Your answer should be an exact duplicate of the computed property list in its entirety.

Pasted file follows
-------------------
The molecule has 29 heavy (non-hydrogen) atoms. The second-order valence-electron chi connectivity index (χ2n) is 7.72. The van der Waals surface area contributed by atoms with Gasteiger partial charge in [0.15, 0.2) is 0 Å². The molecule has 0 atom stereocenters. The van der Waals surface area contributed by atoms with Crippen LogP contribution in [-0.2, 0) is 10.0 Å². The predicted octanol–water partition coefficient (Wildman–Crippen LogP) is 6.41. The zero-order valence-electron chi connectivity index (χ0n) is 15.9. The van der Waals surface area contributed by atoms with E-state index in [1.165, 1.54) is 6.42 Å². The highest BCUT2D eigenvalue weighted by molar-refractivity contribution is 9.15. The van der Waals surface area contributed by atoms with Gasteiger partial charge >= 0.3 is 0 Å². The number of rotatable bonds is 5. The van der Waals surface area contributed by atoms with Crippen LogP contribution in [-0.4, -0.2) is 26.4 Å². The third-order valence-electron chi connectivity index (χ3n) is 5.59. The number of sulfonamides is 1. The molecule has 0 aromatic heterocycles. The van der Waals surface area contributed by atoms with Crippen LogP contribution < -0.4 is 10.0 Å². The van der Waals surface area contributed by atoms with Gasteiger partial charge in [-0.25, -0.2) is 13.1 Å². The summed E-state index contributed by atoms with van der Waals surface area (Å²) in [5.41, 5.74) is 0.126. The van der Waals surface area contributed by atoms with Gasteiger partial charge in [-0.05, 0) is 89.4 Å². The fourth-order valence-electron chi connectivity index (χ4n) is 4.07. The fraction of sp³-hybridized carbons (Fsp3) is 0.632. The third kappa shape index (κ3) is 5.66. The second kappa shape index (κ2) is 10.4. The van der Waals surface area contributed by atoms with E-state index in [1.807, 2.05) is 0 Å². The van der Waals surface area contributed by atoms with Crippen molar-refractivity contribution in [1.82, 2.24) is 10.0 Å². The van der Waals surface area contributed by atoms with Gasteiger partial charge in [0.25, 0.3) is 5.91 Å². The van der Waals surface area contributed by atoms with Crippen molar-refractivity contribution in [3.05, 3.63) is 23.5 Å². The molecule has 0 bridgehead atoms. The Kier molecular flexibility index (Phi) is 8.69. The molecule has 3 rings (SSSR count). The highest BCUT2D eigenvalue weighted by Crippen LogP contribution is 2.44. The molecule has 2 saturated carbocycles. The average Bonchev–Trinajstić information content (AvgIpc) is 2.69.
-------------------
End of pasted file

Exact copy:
The molecule has 29 heavy (non-hydrogen) atoms. The second-order valence-electron chi connectivity index (χ2n) is 7.72. The van der Waals surface area contributed by atoms with Gasteiger partial charge in [0.15, 0.2) is 0 Å². The molecule has 0 atom stereocenters. The van der Waals surface area contributed by atoms with Crippen LogP contribution in [-0.2, 0) is 10.0 Å². The predicted octanol–water partition coefficient (Wildman–Crippen LogP) is 6.41. The zero-order valence-electron chi connectivity index (χ0n) is 15.9. The van der Waals surface area contributed by atoms with E-state index in [1.165, 1.54) is 6.42 Å². The highest BCUT2D eigenvalue weighted by molar-refractivity contribution is 9.15. The van der Waals surface area contributed by atoms with Gasteiger partial charge >= 0.3 is 0 Å². The number of rotatable bonds is 5. The van der Waals surface area contributed by atoms with Crippen LogP contribution in [-0.4, -0.2) is 26.4 Å². The third-order valence-electron chi connectivity index (χ3n) is 5.59. The number of sulfonamides is 1. The molecule has 0 aromatic heterocycles. The van der Waals surface area contributed by atoms with Crippen LogP contribution < -0.4 is 10.0 Å². The van der Waals surface area contributed by atoms with Gasteiger partial charge in [-0.25, -0.2) is 13.1 Å². The summed E-state index contributed by atoms with van der Waals surface area (Å²) in [5.41, 5.74) is 0.126. The van der Waals surface area contributed by atoms with Gasteiger partial charge in [-0.05, 0) is 89.4 Å². The fourth-order valence-electron chi connectivity index (χ4n) is 4.07. The fraction of sp³-hybridized carbons (Fsp3) is 0.632. The third kappa shape index (κ3) is 5.66. The second kappa shape index (κ2) is 10.4. The van der Waals surface area contributed by atoms with E-state index in [1.807, 2.05) is 0 Å². The van der Waals surface area contributed by atoms with Crippen molar-refractivity contribution in [1.82, 2.24) is 10.0 Å². The van der Waals surface area contributed by atoms with Gasteiger partial charge in [0.25, 0.3) is 5.91 Å². The van der Waals surface area contributed by atoms with Crippen molar-refractivity contribution in [3.05, 3.63) is 23.5 Å². The molecule has 0 bridgehead atoms. The Kier molecular flexibility index (Phi) is 8.69. The molecule has 3 rings (SSSR count). The highest BCUT2D eigenvalue weighted by Crippen LogP contribution is 2.44. The molecule has 2 saturated carbocycles. The average Bonchev–Trinajstić information content (AvgIpc) is 2.69.